Another measure may cost Italy some of its fiscal sovereignty should bond markets turn against Italian sovereign debt. Under this part of the package, the commission will gain the right to place under “enhanced surveillance” any euro nation “experiencing severe difficulties with regard to its financial stability likely to have adverse spillover effects on other member states of the euro area.”
A country subject to enhanced surveillance would be required to take budgetary steps recommended at European level to address the troubles and would face “regular review missions” by the commission to gauge progress. These, in turn, could lead to further European recommendations for “corrective” fiscal actions.
The commission would also have the right to force a nation under enhanced surveillance to carry out “stress test exercises or sensitivity analyses” on the domestic financial system, report the results to European authorities and face a peer review of its supervisory capacities. The commission could prolong enhanced surveillance of a country every six months.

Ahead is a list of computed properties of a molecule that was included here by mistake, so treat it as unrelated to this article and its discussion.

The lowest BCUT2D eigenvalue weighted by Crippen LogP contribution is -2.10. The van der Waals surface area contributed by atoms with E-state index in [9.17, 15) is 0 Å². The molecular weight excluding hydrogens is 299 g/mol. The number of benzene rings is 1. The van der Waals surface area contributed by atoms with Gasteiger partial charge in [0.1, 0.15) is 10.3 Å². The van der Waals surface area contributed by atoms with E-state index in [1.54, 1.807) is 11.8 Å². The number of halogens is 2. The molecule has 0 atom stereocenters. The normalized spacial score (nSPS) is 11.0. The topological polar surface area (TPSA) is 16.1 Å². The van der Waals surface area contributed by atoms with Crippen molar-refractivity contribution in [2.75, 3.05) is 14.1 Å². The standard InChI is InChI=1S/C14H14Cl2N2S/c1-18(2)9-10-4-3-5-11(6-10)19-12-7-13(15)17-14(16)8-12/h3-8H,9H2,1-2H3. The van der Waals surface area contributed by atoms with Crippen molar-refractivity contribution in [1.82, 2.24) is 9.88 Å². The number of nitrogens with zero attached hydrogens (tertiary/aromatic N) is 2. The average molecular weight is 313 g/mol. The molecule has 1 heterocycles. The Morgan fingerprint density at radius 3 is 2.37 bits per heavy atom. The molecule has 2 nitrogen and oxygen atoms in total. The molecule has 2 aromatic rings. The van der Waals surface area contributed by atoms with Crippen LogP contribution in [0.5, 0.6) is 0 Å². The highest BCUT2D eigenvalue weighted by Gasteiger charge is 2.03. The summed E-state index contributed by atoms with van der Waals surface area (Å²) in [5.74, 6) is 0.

Ireland, the second euro-area member to request a financial rescue after Greece in 2010, may be the first to trigger the new provisions on extra oversight of nations that have exited an aid program. Under the system of “post-program surveillance,” the commission will review the economic, fiscal and financial situation of the country in question and have the right to propose corrective measures.
A country that has exited a rescue will face post-program surveillance provided at least 75% of the aid received hasn’t been repaid. Governments can extend the period of surveillance should financial or budgetary risks persist.
A fourth element of the package covers macroeconomic adjustment programs for countries requesting emergency funds. It institutionalizes practices in place for governments that have already sought aid, outlining roles for the commission, the European Central Bank and the International Monetary Fund in drafting national economic policies.